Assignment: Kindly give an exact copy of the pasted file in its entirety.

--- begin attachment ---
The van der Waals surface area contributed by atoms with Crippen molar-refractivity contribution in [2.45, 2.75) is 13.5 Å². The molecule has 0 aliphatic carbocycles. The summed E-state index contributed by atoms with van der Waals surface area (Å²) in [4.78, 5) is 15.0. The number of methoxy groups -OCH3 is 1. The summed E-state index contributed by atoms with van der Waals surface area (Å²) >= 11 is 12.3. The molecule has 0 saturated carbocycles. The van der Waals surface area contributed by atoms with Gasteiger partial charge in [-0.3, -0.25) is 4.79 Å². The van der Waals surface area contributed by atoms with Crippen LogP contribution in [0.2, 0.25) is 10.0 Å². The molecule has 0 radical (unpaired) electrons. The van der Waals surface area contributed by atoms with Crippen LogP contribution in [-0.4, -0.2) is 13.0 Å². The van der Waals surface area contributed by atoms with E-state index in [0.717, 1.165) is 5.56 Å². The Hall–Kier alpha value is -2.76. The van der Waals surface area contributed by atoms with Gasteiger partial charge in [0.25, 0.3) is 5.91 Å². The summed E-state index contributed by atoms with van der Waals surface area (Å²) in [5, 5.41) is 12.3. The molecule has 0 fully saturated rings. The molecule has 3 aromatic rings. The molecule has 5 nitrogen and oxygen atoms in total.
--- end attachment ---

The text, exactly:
The van der Waals surface area contributed by atoms with Crippen molar-refractivity contribution in [2.45, 2.75) is 13.5 Å². The molecule has 0 aliphatic carbocycles. The summed E-state index contributed by atoms with van der Waals surface area (Å²) in [4.78, 5) is 15.0. The number of methoxy groups -OCH3 is 1. The summed E-state index contributed by atoms with van der Waals surface area (Å²) >= 11 is 12.3. The molecule has 0 saturated carbocycles. The van der Waals surface area contributed by atoms with Gasteiger partial charge in [-0.3, -0.25) is 4.79 Å². The van der Waals surface area contributed by atoms with Crippen LogP contribution in [0.2, 0.25) is 10.0 Å². The molecule has 0 radical (unpaired) electrons. The van der Waals surface area contributed by atoms with Crippen LogP contribution in [-0.4, -0.2) is 13.0 Å². The van der Waals surface area contributed by atoms with E-state index in [0.717, 1.165) is 5.56 Å². The Hall–Kier alpha value is -2.76. The van der Waals surface area contributed by atoms with Gasteiger partial charge in [0.25, 0.3) is 5.91 Å². The summed E-state index contributed by atoms with van der Waals surface area (Å²) in [5, 5.41) is 12.3. The molecule has 0 fully saturated rings. The molecule has 3 aromatic rings. The molecule has 5 nitrogen and oxygen atoms in total.